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Meet poster child for momentum stock selloff

If there's one thing traders have been watching to track the hot move into—and now the super fast move out of—momentum stocks, it's the IBB.

The iShares Nasdaq Biotechnology ETF has been the tip of the arrow when it comes to trading momentum. It peaked at 272.23 on Feb. 25 and has since lost nearly 18 percent. It now hovers precariously above its 200-day moving average and was down more than 4.3 percent at midday Thursday.

Selling in momentum resumed early Thursday and snowballed, taking the broader market lower with it, the day after dovish Fed minutes gave stocks their best day in more than a month.

The Nasdaq once more led the declines after a two-day reprieve. It was off 2 percent in afternoon trading, erasing Wednesday''s gains. The Dow was down 0.8 percent and the S&P 500 was off 1.3 percent. The small cap Russell 2000 was off 1.8 percent, and the S&P 400 midcap index was off 1.5 percent.

Traders work the floor of the New York Stock Exchange.
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Traders work the floor of the New York Stock Exchange.

"People definitely are watching IBB because that was the first group this year to really break down," said Scott Redler of T3Live.com. "That was the leading indicator on whether growth was going to sell off or was going to reverse. Today, the IBB pretty much gave back all of yesterday in the first 30 minutes. That took quick momentum out of the morning trade. That put some fear back into the morning trade, and put skepticism on whether the previous two-day bounce was for real."

Besides watching individual stocks, like momentum leaders Facebook and Netflix, there are other ETFs Wall Street is following to track the hottest names that ballooned into the end of last year and have been selling off for the last several weeks. Global X Social Media Index ETF SOCL, an ETF for social media stocks, was down more than 1.8 percent Thursday, and FDN, the First Trust Dow Jones Internet Index Fund, was off 2.7 percent.

But IBB has been the sentiment leader, and it's looking bearish. IBB was among the first to fumble on Thursday, as the market opened slightly higher. Facebook was higher Thursday morning, following its strong gains from Wednesday, but it and others reversed.

Read More 2 charts tell the whole story of value vs. growth

"The problem with all these momentum names is there's no individual index that has them all in there," said Michael O'Rourke, chief market strategist at Jones Trading.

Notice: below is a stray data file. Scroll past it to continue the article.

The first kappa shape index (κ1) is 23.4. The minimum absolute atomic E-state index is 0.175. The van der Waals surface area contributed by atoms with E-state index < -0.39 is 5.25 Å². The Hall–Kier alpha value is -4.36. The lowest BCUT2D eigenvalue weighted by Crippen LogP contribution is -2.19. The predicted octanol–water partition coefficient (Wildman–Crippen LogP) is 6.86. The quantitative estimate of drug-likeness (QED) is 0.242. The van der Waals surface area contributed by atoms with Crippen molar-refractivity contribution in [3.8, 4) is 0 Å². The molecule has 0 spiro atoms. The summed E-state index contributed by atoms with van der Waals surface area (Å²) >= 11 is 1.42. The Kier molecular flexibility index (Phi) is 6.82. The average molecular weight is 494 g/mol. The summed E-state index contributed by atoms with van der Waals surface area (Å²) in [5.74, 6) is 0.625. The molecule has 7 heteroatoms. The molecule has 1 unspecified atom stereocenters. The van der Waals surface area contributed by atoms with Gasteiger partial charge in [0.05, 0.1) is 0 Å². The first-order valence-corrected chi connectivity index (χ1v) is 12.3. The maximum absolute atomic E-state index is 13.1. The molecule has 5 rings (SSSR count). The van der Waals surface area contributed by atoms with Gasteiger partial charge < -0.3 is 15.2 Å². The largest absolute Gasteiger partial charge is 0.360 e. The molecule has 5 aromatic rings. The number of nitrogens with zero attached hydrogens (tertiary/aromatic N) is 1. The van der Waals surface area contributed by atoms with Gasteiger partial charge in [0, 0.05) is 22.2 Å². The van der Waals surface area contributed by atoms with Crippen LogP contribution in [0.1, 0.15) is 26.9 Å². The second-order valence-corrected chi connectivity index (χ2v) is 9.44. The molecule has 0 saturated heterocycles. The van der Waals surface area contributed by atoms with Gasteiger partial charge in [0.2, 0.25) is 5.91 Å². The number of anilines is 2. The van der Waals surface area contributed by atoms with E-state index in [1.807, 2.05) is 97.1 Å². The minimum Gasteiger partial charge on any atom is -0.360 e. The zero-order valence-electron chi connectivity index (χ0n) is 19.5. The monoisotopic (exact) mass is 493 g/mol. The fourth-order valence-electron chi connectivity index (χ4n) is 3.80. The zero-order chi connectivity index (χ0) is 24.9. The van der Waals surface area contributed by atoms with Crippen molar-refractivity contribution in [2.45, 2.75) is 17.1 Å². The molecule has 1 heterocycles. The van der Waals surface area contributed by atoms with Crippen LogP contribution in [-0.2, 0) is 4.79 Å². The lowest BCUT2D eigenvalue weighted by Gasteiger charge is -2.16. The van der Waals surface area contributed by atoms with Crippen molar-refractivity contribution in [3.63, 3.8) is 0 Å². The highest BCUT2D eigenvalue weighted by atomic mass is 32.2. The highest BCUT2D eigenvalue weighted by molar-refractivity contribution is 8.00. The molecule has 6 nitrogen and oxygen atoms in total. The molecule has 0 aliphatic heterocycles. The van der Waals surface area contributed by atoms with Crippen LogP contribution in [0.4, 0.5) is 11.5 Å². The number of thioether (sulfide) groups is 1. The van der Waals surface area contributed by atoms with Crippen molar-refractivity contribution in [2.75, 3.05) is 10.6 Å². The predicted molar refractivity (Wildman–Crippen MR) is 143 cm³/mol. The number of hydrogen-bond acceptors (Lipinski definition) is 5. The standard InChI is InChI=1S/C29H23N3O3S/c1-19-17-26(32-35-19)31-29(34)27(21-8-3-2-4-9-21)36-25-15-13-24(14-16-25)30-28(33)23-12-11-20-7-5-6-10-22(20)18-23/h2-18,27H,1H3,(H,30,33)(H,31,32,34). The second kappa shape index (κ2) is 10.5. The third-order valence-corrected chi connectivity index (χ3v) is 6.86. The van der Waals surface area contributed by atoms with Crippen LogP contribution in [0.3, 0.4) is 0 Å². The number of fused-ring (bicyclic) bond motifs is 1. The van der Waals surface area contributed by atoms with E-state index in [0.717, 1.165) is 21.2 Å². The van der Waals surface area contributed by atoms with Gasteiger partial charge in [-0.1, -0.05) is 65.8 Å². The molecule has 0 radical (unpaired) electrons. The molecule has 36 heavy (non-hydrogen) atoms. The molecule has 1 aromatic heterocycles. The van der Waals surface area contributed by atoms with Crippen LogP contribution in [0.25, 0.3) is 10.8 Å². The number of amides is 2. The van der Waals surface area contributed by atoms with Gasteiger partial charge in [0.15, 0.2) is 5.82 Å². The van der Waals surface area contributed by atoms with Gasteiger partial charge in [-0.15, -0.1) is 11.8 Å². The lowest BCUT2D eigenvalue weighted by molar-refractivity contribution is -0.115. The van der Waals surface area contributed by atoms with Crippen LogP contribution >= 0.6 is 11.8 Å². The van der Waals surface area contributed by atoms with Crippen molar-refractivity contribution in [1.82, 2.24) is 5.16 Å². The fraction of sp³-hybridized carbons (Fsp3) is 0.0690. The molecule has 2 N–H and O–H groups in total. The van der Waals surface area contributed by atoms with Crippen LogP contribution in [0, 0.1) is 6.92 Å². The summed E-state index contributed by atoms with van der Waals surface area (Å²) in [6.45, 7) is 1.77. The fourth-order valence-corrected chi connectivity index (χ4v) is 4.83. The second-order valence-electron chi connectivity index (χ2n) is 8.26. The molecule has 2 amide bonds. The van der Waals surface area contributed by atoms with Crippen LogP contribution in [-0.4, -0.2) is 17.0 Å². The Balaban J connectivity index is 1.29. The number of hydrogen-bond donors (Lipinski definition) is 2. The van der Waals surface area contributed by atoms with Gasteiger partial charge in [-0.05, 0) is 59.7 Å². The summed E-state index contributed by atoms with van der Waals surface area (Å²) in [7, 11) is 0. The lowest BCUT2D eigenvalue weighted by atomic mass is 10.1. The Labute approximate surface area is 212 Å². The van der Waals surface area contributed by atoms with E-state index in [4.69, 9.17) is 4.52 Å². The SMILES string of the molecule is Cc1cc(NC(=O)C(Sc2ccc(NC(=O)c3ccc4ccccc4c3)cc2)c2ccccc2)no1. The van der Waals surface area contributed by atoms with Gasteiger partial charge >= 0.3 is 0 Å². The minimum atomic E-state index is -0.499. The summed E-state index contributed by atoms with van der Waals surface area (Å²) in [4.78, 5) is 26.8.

"Since there's so many biotech names that have been part of the momentum trade, … if you're going to watch one ETF or one index, it (the IBB) will give you a good snapshot."

O'Rouke said the ETF is obviously not a good representative for all momentum since it doesn't include Internet or social media stocks like Facebook or Workday.

"But since the group has been moving together, people do watch (IBB)," he said, adding he also follows SOCL closely.

IBB has been holding above its 200-day moving average of 219. "In the selloff, it got to 221. We're still several percent above that, but I'd still say it's testing it," he said.

Read MoreNasdaq leads market lower

Redler said if IBB does break the 200-day and doesn't quickly return above it, it would be negative for the whole group and market. "If you break the 200-day and you can't get back above it, … that tells people there's more downside to go," Redler said.

O'Rourke said a catalyst that boosted IBB in the past year was the mergers by biotech companies with Irish incorporated companies. "It became very popular to do this tax arbitrage. The problem is the stocks went so far that they're obviously correcting with the momentum-type names," he said.

A negative catalyst for the group came March 21 when it looked as if Washington was getting set to meddle with a group that had been a market leader. Rep. Henry Waxman, D-Calif., and other lawmakers sent a letter to a biotech industry leader Gilead Sciences, raising questions about the expensive pricing of its new Hepatitis C drug.

A major pharmaceutical trade group Thursday defended Gilead's new drug, Sovladi. The Pharmaceutical Research and Manufacturers of America said the treatments were a priceless breakthrough for those suffering from Hepatitis C. The treatments are $1,000 a day, or $84,000 for a 12-week treatment.

News of the letter hit just two days after Fed Chair Janet Yellen spooked markets with her comment that the Fed could move to raise rates six months after ending its bond buying program. The Fed reversed much of that concern Wednesday, with very dovish language in the minutes of its last meeting.

Read MoreDovish Fed lowers rates expectations

Some biotechs spiraling lower Thursday include Perrigo, Valeant , and Alexion.

  • Patti Domm

    Patti Domm is CNBC Executive Editor, News, responsible for news coverage of the markets and economy.

  • A CNBC reporter since 1990, Bob Pisani covers Wall Street from the floor of the New York Stock Exchange.

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  • JeeYeon Park is a writer for CNBC.com. Follow her on Twitter: @JeeYeonParkCNBC

  • Rick Santelli joined CNBC Business News as an on-air editor in 1999, reporting live from the floor of the Chicago Board of Trade.

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